Moments later, Pickering stepped from behind one of the columns. He looked empty, drained of his usual humor and energy. Eclipse sprang to her feet. What was he doing here? Or was this some trick of the Great Maze, some reminder that she had crossed an unmarked boundary and was subject to its whims?
“All my life,”he said. “All my life.”He stared across the vast piazza, not seeing her. “All my life, I have been pursuing a dream. Always convinced I had made small mistakes, correction of which would solve everything. Mistakes, I thought, I could have corrected, if I had been a bit more clever, a little sooner. It didn’t matter. Nothing I might have done would have worked. Not and gained me what I wanted. Even this cyclopean edifice,” he gestured at the squat pile of stone behind him, “for all its command of time and space, cannot help me. All it did was find alternate failures. Failures.”
“Failures?” she asked. “But you’re alive!”
“Of course I’m alive,”answered Pickering. “The Maze only kills those it defeats. But it didn’t matter.”
“But it was only moments!” she protested. “You weren’t gone long enough to win.”
“The Maze lies beyond space and time. It was hours. Or was it days? Long enough to solve a variety of interesting albeit trivial puzzles. But that’s over. It didn’t matter.” Pickering shrugged.
“You walked the Great Maze? And it doesn’t matter?” she asked.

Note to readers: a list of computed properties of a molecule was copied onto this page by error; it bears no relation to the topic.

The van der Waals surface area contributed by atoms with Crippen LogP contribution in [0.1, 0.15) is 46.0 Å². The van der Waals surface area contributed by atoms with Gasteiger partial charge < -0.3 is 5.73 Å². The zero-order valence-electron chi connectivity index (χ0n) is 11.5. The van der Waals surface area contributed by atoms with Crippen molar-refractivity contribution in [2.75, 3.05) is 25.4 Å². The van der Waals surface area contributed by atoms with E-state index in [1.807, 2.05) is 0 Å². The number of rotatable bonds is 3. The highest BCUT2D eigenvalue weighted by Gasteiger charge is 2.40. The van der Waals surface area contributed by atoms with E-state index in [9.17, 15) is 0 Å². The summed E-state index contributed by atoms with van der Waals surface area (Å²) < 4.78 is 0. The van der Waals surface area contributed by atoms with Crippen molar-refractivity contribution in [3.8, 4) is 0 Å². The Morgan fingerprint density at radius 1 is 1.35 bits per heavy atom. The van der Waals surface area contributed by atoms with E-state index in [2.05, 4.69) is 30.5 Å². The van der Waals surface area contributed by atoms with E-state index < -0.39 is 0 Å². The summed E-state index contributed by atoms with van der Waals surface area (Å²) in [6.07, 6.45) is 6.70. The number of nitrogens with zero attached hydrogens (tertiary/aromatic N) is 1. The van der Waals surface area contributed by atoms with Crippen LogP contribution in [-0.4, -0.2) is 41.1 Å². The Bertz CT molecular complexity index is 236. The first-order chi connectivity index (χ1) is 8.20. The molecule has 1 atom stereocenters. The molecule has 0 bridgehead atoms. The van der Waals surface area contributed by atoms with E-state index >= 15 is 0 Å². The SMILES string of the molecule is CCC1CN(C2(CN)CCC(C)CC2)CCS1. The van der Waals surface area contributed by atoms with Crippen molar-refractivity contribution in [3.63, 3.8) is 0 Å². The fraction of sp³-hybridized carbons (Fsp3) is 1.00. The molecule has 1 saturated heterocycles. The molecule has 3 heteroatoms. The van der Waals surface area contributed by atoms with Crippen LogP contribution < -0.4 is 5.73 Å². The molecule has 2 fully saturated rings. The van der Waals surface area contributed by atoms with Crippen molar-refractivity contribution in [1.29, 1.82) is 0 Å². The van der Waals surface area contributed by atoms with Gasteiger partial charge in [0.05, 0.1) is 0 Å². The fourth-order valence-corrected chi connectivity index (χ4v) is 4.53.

“I walked the Maze, stood at the Arch of Time, where the tapestry of fate may be woven and rewoven. And found that no matter how the threads are arranged, my dream was not to be. Either she found another, or the finding changed her, so she was not what she was to have been, or … many things. All failures. It all didn’t matter.” Pickering’s voice was devoid of all emotion.
“Even the Great Maze couldn’t help you? That’s awful.” Eclipse wondered for what Pickering had actually searched, what impossible goal defied even the Great Maze’s supposedly infinite power. She knew it was all grownup romantic nonsense, but it made absolutely positively no sense whatsoever.
“Now we have each walked a Maze, mine less challenging to me than yours to you. And neither of us gained great reward thereby.” Pickering looked over the embankment, down into the starry void, a darkness without matched by his darkness within.
“But wait!”she exclaimed. “From the Arch. From the Arch of Time, no mortal may leave dissatisfied. That’s the promise.”
“True,”said Pickering. “So you may be satisfied, or you may be not allowed to leave. Or, as I explained to the MazeMaster, you may leave behind mortality. He shared the remarkable assertion that no mortal would believe my observation. Do you disbelieve me, or are you immortal?”
“No. No to both. I think. Sure I believe you. That can’t be right—you’re not allowed to, said the Mazemaster. The Maze’s Master is an immortal. Sometimes answers of immortals demand exceedingly convoluted interpretation,” a puzzled Eclipse responded.
“I found the last of these alternatives appealing. Curiously, of those who have stood astride the Arch and seen the flux of temporal possibility, almost none agree with me.”
“You gave up dying?” Eclipse asked.
“Adara’s people make a habit of it,” Pickering answered. “Giving up dying, I mean. And they seem to do reasonably well, for a group of slave-holding sword-wielding barbarians overrun by overaged mafiosi. But now, dear, we must not overstay our welcome. The rules allow me a choice of paths home.”